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From Troy, Ohio, USA:

I am a 59 year old male, with type 2 diabetes (treated with Glucophage XR [metformin]) and high blood pressure (treated with an ACE inhibitor), and I have trouble keeping my upper blood pressure number under 140. In addition, I have been dieting for about two years, trying to get my weight down.

Because of my diabetes, I've had to watch what I eat very carefully. For me, certain foods spike my blood sugar to where medication does not continually control it. Of course, I watch my sugar intake consistently, but those with average to large amounts of carbohydrate are worse. Therefore, I have been on a modified Atkins diet (no sugars) for the past 18 months, and I have lost about 15 pounds, but still have about 30-40 more I want to lose. My cholesterol has lowered into the good range, according to my doctor. My problem is, on this diet, I have not been able to successfully get my blood pressure and blood sugar under satisfactory control.

After reading an article on high blood pressure in the May 26th issue of Time and going to the National Heart, Lung and Blood Institute (NHLBI) website, I would love to try the DASH diet they recommend for lowering blood pressure, but my other two concerns (blood sugar levels and continued weight loss) make me very cautious. What are your suggestions? Have you tested the DASH diet on individuals with diabetes? If so, what were the results? If not, do you feel I could make the DASH diet, with possibly some modifications, work for me?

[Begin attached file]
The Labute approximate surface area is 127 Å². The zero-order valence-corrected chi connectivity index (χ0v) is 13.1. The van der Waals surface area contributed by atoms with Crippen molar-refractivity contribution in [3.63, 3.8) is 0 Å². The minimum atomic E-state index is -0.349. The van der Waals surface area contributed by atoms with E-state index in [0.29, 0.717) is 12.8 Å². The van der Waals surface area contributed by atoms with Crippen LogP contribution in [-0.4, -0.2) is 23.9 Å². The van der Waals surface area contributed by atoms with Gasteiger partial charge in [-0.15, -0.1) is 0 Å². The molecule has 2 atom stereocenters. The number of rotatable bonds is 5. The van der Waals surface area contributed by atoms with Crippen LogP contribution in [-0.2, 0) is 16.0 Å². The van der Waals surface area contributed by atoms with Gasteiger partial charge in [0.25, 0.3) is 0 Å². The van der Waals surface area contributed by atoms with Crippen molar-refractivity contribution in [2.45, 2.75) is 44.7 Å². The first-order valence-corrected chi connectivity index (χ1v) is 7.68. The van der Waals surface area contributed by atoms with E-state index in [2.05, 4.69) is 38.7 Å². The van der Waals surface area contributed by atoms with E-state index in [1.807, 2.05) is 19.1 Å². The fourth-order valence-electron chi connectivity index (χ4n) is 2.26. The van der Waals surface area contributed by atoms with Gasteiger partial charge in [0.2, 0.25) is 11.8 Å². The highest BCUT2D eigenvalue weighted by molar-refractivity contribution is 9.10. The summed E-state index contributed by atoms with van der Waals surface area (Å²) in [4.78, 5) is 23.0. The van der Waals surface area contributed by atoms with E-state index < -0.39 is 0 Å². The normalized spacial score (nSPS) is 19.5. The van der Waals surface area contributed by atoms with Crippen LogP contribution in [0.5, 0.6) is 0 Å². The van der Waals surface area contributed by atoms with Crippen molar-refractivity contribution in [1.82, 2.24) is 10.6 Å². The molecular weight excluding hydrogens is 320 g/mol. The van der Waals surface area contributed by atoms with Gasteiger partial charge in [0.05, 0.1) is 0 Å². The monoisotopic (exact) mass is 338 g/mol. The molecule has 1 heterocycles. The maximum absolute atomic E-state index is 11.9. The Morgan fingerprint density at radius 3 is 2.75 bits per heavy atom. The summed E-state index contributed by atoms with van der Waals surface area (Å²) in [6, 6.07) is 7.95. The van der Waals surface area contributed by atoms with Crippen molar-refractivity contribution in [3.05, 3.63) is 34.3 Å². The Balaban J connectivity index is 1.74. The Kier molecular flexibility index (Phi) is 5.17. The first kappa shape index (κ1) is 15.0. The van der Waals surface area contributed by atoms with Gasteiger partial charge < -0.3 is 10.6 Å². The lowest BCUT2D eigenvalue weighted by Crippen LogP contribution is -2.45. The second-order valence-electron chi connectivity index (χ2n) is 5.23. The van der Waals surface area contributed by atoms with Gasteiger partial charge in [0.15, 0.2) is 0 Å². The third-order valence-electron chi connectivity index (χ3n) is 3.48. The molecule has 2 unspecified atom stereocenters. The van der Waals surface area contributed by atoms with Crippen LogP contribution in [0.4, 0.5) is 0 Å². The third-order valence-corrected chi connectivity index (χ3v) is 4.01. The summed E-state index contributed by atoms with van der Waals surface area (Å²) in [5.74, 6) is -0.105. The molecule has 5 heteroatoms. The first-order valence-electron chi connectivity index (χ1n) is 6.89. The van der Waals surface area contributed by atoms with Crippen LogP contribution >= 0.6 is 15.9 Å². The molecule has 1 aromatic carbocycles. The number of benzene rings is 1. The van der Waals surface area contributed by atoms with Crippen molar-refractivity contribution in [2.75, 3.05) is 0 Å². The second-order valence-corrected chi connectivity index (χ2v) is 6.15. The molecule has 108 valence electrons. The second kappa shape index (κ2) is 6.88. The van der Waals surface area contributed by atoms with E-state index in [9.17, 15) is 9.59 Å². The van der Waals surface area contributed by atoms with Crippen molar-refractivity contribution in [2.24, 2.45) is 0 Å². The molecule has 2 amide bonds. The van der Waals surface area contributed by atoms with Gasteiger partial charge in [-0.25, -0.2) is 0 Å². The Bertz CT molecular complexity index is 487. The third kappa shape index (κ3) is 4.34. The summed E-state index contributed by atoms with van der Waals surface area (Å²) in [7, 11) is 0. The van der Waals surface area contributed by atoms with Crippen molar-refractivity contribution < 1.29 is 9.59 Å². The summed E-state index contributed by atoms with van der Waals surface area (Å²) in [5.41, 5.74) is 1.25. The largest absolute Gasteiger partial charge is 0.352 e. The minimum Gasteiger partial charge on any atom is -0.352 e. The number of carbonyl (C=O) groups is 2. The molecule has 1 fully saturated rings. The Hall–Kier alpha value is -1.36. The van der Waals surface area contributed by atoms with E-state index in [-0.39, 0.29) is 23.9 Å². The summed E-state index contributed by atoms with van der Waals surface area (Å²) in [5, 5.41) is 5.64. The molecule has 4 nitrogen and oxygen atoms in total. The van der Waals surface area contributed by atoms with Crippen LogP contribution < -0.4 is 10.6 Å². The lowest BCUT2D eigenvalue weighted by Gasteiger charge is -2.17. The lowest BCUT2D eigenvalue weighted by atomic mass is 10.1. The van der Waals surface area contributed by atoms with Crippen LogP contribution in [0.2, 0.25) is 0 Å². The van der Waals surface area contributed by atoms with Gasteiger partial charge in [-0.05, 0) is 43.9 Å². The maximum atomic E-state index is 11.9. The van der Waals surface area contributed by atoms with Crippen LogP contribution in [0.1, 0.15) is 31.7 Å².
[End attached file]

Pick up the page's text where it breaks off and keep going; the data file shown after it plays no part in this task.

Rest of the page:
I happen not to be a big advocate of the high-protein, low-carb diet described by Atkins. This is especially true in patients with diabetes in whom the high protein content of the diet may have negative impact on diabetes-related changes in the kidney. I think that the DASH diet would be great.

I would recommend you spend some time with a dietitian to go over the concepts utilized in designing the diet, behavior modification issues that come up, and to provide plans for follow-up. Although weight loss has been clearly shown to help improve blood pressure, it does not guarantee all individuals will lower their blood pressure with weight loss. This is especially true if you have another medical problem that may contribute to the high blood pressure, such as diabetic nephropathy.

You need more insight from your physician as to whether this condition exists and the strategies used to treat it. If it is present, I would recommend getting away from a high-protein diet, stay on the ACE inhibitor, and carefully monitor blood sugar and pressure for efficacy of treatment regimen.


Original posting 12 Jun 2003
Posted to Meal Planning, Food and Diet


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Last Updated: Tuesday April 06, 2010 15:09:46
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